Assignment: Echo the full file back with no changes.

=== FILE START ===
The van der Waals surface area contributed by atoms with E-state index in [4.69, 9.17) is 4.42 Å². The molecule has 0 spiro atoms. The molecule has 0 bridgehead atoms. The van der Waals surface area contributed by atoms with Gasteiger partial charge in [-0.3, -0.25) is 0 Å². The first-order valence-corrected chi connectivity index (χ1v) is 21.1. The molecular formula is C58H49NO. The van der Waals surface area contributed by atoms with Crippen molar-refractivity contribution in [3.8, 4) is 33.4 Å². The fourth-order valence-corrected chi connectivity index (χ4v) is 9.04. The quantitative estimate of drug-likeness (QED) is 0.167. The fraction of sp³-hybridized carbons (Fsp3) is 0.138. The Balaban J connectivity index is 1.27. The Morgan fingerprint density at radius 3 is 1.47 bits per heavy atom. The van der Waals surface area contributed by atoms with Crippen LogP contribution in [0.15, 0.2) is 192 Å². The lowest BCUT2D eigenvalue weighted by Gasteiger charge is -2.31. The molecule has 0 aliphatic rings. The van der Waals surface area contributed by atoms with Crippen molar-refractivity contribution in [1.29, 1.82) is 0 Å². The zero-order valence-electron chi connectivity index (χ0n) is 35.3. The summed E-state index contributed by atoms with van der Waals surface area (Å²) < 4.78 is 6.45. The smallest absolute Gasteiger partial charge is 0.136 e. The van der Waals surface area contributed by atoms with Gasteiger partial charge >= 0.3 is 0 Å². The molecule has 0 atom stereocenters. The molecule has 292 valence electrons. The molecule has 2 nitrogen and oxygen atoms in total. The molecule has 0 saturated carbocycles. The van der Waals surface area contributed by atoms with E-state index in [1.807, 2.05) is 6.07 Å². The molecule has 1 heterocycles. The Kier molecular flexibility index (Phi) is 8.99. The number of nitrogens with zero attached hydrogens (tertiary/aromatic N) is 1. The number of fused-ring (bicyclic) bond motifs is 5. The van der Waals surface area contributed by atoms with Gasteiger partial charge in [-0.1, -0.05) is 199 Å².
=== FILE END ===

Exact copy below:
The van der Waals surface area contributed by atoms with E-state index in [4.69, 9.17) is 4.42 Å². The molecule has 0 spiro atoms. The molecule has 0 bridgehead atoms. The van der Waals surface area contributed by atoms with Gasteiger partial charge in [-0.3, -0.25) is 0 Å². The first-order valence-corrected chi connectivity index (χ1v) is 21.1. The molecular formula is C58H49NO. The van der Waals surface area contributed by atoms with Crippen molar-refractivity contribution in [3.8, 4) is 33.4 Å². The fourth-order valence-corrected chi connectivity index (χ4v) is 9.04. The quantitative estimate of drug-likeness (QED) is 0.167. The fraction of sp³-hybridized carbons (Fsp3) is 0.138. The Balaban J connectivity index is 1.27. The Morgan fingerprint density at radius 3 is 1.47 bits per heavy atom. The van der Waals surface area contributed by atoms with Crippen LogP contribution in [0.15, 0.2) is 192 Å². The lowest BCUT2D eigenvalue weighted by Gasteiger charge is -2.31. The molecule has 0 aliphatic rings. The van der Waals surface area contributed by atoms with Crippen molar-refractivity contribution in [1.29, 1.82) is 0 Å². The zero-order valence-electron chi connectivity index (χ0n) is 35.3. The summed E-state index contributed by atoms with van der Waals surface area (Å²) < 4.78 is 6.45. The smallest absolute Gasteiger partial charge is 0.136 e. The van der Waals surface area contributed by atoms with Gasteiger partial charge >= 0.3 is 0 Å². The molecule has 0 atom stereocenters. The molecule has 292 valence electrons. The molecule has 2 nitrogen and oxygen atoms in total. The molecule has 0 saturated carbocycles. The van der Waals surface area contributed by atoms with E-state index in [1.807, 2.05) is 6.07 Å². The molecule has 1 heterocycles. The Kier molecular flexibility index (Phi) is 8.99. The number of nitrogens with zero attached hydrogens (tertiary/aromatic N) is 1. The number of fused-ring (bicyclic) bond motifs is 5. The van der Waals surface area contributed by atoms with Gasteiger partial charge in [-0.1, -0.05) is 199 Å².